Thursday, August 23, 2007

Big Image Plus Tiny Company Equals Credibility Gap

"On the Internet, no one knows you're a dog" was the caption of a cartoon published in a 1993 New Yorker magazine.

It's funny, and is a reminder that the Internet and the Web let people and businesses disguise themselves. To a point. An anecdote in the September, 2007, Reader's Digest (p. 161) showed what will eventually happen to an Intenet poser.

The writer hadn't received her purchase, and hadn't gotten a response from her e-mail. Later, her phone rang. a teenager at the other end apologised for the delay, and explained what the problem was. "...I can't get on my computer right now because my mother's vacuuming and this room only has one socket."

I've known people who were CEO, Director of Marketing, janitor and the office girl of the company, and whose website used phrases like "we provide quality service" and gave other indications of having at least some staff.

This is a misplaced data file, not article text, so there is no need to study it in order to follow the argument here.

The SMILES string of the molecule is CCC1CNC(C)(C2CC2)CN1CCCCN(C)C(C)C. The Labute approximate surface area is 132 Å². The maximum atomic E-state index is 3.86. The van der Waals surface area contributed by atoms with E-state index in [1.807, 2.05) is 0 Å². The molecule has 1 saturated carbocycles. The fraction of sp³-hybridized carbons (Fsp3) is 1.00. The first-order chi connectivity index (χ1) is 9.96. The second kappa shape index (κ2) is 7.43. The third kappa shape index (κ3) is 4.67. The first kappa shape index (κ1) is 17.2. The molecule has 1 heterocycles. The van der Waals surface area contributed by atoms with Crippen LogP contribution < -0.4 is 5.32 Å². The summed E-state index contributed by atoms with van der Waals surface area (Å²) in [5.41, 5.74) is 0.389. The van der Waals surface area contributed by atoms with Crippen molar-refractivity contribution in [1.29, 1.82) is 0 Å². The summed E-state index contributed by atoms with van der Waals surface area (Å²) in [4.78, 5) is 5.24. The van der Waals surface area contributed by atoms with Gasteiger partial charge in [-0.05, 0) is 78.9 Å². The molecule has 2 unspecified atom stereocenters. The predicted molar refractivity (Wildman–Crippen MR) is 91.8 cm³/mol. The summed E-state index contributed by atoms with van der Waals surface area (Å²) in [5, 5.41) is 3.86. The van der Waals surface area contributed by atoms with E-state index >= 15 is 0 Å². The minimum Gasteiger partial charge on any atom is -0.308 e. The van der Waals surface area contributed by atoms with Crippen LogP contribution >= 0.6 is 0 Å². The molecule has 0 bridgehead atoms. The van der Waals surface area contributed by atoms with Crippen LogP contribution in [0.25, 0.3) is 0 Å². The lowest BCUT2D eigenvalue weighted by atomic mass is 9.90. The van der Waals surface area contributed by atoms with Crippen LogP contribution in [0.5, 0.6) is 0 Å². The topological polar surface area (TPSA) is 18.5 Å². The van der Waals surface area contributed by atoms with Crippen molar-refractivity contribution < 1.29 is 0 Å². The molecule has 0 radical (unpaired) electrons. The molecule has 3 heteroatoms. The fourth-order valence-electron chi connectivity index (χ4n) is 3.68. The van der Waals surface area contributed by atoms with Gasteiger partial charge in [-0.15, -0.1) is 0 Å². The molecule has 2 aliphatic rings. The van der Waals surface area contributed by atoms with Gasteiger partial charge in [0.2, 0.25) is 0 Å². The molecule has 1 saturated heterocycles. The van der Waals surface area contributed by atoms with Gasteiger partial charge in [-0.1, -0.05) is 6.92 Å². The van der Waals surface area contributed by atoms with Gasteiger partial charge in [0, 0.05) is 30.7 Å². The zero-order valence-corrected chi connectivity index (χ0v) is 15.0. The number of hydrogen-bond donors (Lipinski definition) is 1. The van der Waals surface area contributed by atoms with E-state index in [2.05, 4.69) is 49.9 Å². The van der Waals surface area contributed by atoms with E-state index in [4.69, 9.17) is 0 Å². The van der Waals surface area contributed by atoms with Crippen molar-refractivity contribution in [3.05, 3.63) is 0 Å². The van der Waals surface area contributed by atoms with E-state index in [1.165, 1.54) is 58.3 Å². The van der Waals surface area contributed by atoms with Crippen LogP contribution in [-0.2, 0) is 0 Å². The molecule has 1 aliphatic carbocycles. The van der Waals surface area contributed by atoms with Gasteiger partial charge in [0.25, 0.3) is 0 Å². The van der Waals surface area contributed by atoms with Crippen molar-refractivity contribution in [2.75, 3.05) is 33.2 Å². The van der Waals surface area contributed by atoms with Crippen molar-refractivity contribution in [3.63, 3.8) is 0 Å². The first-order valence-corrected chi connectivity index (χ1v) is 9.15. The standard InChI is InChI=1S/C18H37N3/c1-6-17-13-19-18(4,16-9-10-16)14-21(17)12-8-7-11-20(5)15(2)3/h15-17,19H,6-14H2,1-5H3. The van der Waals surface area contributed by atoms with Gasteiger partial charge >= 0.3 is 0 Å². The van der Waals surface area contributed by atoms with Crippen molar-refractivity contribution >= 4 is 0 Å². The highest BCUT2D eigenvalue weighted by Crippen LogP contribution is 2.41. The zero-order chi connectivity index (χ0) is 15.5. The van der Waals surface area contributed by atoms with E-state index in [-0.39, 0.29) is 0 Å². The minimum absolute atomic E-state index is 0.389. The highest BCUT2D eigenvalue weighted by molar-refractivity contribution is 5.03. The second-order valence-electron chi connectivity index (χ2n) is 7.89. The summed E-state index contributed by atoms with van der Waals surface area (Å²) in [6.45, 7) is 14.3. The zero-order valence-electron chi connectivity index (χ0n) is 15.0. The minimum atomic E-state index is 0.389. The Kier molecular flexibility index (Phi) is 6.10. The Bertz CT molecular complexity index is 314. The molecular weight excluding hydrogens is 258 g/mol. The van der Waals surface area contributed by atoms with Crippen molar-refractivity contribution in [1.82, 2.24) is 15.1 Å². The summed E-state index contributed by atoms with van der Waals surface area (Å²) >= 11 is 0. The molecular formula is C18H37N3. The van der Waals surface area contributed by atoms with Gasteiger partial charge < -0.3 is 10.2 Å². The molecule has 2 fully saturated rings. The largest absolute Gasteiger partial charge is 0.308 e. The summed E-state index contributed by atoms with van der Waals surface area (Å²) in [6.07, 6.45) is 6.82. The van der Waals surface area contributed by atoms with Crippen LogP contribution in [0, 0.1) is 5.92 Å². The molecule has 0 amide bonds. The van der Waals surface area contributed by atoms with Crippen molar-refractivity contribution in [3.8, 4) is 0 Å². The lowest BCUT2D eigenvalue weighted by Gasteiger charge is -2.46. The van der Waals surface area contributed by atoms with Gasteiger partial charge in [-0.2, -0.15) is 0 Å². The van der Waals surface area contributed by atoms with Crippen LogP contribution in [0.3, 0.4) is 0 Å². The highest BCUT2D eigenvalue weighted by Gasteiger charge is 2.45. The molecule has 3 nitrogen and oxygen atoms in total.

I understand how tempting it is to project the image of a substantial company, with a:

  • Luxurious office suite
  • Warehouse
  • Loading dock and
  • Parking lot
when all you've got is a corner of a room that you share with
  • Several kids
  • Your wife
  • A music keyboard
  • An electric guitar, and
  • A chair buried under a pile of clothes
The problem, as I see it, of inflating your online image is that, sooner or later, somebody's going to notice. Then, you've got a credibility problem. If you were deceptive, or at least alternatively truthful, about the size of your company, what else have you been hiding?

I'd rather not have that sort of explaining to do.

Since many of my online projects make use of my personality, it's easier for me to be a one-man show than it would be for someone who was trying to run an online store or repair service.

Even so, I suspect that in the long run it's better to be more open about how many of you there actually are.

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